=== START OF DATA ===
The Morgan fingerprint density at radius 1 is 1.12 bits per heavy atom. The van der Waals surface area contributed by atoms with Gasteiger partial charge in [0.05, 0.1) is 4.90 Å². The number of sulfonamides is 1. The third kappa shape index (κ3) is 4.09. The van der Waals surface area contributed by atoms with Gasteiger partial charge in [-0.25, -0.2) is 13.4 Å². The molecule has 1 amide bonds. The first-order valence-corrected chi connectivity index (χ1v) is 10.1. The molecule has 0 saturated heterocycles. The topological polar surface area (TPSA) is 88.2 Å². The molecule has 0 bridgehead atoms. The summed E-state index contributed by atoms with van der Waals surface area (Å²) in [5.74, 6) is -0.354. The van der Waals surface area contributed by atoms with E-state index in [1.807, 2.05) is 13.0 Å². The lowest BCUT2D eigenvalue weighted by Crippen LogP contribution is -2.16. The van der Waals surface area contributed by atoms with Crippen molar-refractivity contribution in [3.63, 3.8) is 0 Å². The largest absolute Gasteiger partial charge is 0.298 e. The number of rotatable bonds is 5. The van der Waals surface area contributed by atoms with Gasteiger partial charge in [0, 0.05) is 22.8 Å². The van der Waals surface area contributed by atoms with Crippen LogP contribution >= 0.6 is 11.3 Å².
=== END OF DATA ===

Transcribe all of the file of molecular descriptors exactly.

The Morgan fingerprint density at radius 1 is 1.12 bits per heavy atom. The van der Waals surface area contributed by atoms with Gasteiger partial charge in [0.05, 0.1) is 4.90 Å². The number of sulfonamides is 1. The third kappa shape index (κ3) is 4.09. The van der Waals surface area contributed by atoms with Gasteiger partial charge in [-0.25, -0.2) is 13.4 Å². The molecule has 1 amide bonds. The first-order valence-corrected chi connectivity index (χ1v) is 10.1. The molecule has 0 saturated heterocycles. The topological polar surface area (TPSA) is 88.2 Å². The molecule has 0 bridgehead atoms. The summed E-state index contributed by atoms with van der Waals surface area (Å²) in [5.74, 6) is -0.354. The van der Waals surface area contributed by atoms with E-state index in [1.807, 2.05) is 13.0 Å². The lowest BCUT2D eigenvalue weighted by Crippen LogP contribution is -2.16. The van der Waals surface area contributed by atoms with Crippen molar-refractivity contribution in [3.63, 3.8) is 0 Å². The largest absolute Gasteiger partial charge is 0.298 e. The number of rotatable bonds is 5. The van der Waals surface area contributed by atoms with Gasteiger partial charge in [0, 0.05) is 22.8 Å². The van der Waals surface area contributed by atoms with Crippen LogP contribution >= 0.6 is 11.3 Å².